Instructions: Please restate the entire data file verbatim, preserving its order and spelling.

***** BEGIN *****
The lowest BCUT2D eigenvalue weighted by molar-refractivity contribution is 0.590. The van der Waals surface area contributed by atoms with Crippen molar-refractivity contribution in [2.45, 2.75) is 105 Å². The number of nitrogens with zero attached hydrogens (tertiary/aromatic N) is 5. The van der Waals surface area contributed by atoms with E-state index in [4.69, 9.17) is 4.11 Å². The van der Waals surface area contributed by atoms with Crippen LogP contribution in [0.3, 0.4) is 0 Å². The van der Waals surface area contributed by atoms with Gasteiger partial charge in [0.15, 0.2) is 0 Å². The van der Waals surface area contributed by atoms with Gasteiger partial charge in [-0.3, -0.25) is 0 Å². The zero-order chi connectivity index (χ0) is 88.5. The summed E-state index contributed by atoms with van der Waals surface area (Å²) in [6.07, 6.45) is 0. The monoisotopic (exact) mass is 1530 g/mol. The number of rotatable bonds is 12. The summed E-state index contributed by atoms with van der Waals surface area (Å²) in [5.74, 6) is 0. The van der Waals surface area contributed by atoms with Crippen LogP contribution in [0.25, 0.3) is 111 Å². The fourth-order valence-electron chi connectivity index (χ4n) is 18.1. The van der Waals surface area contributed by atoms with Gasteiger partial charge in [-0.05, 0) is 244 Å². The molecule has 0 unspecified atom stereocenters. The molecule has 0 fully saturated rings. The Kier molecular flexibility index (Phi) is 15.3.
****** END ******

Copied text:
The lowest BCUT2D eigenvalue weighted by molar-refractivity contribution is 0.590. The van der Waals surface area contributed by atoms with Crippen molar-refractivity contribution in [2.45, 2.75) is 105 Å². The number of nitrogens with zero attached hydrogens (tertiary/aromatic N) is 5. The van der Waals surface area contributed by atoms with E-state index in [4.69, 9.17) is 4.11 Å². The van der Waals surface area contributed by atoms with Crippen LogP contribution in [0.3, 0.4) is 0 Å². The van der Waals surface area contributed by atoms with Gasteiger partial charge in [0.15, 0.2) is 0 Å². The van der Waals surface area contributed by atoms with Gasteiger partial charge in [-0.3, -0.25) is 0 Å². The zero-order chi connectivity index (χ0) is 88.5. The summed E-state index contributed by atoms with van der Waals surface area (Å²) in [6.07, 6.45) is 0. The monoisotopic (exact) mass is 1530 g/mol. The number of rotatable bonds is 12. The summed E-state index contributed by atoms with van der Waals surface area (Å²) in [5.74, 6) is 0. The van der Waals surface area contributed by atoms with Crippen LogP contribution in [0.25, 0.3) is 111 Å². The fourth-order valence-electron chi connectivity index (χ4n) is 18.1. The van der Waals surface area contributed by atoms with Gasteiger partial charge in [-0.05, 0) is 244 Å². The molecule has 0 unspecified atom stereocenters. The molecule has 0 fully saturated rings. The Kier molecular flexibility index (Phi) is 15.3.